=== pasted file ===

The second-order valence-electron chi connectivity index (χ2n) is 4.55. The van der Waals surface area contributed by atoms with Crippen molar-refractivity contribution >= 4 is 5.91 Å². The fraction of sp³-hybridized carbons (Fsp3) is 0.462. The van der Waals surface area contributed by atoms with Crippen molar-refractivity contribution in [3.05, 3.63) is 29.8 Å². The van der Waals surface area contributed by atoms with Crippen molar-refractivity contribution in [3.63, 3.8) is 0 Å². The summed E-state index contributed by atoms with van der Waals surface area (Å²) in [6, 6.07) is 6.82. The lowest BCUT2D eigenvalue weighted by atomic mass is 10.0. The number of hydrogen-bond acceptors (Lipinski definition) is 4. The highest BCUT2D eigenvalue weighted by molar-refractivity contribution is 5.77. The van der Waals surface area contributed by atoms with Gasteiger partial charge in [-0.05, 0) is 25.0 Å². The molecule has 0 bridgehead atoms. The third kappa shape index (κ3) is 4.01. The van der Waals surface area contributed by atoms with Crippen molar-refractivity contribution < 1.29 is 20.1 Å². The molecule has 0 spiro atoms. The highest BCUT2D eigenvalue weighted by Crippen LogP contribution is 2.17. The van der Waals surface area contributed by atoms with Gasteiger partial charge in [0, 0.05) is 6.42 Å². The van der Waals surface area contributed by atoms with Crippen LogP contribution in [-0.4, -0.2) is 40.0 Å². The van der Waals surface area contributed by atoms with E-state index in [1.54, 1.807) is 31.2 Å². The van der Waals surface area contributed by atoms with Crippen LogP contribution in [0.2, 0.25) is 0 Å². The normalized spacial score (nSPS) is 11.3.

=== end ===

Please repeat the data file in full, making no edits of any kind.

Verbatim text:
The second-order valence-electron chi connectivity index (χ2n) is 4.55. The van der Waals surface area contributed by atoms with Crippen molar-refractivity contribution >= 4 is 5.91 Å². The fraction of sp³-hybridized carbons (Fsp3) is 0.462. The van der Waals surface area contributed by atoms with Crippen molar-refractivity contribution in [3.05, 3.63) is 29.8 Å². The van der Waals surface area contributed by atoms with Crippen molar-refractivity contribution in [3.63, 3.8) is 0 Å². The summed E-state index contributed by atoms with van der Waals surface area (Å²) in [6, 6.07) is 6.82. The lowest BCUT2D eigenvalue weighted by atomic mass is 10.0. The number of hydrogen-bond acceptors (Lipinski definition) is 4. The highest BCUT2D eigenvalue weighted by molar-refractivity contribution is 5.77. The van der Waals surface area contributed by atoms with Gasteiger partial charge in [-0.05, 0) is 25.0 Å². The molecule has 0 bridgehead atoms. The third kappa shape index (κ3) is 4.01. The van der Waals surface area contributed by atoms with Crippen molar-refractivity contribution < 1.29 is 20.1 Å². The molecule has 0 spiro atoms. The highest BCUT2D eigenvalue weighted by Crippen LogP contribution is 2.17. The van der Waals surface area contributed by atoms with Gasteiger partial charge in [0, 0.05) is 6.42 Å². The van der Waals surface area contributed by atoms with Crippen LogP contribution in [-0.4, -0.2) is 40.0 Å². The van der Waals surface area contributed by atoms with E-state index in [1.54, 1.807) is 31.2 Å². The van der Waals surface area contributed by atoms with Crippen LogP contribution in [0.2, 0.25) is 0 Å². The normalized spacial score (nSPS) is 11.3.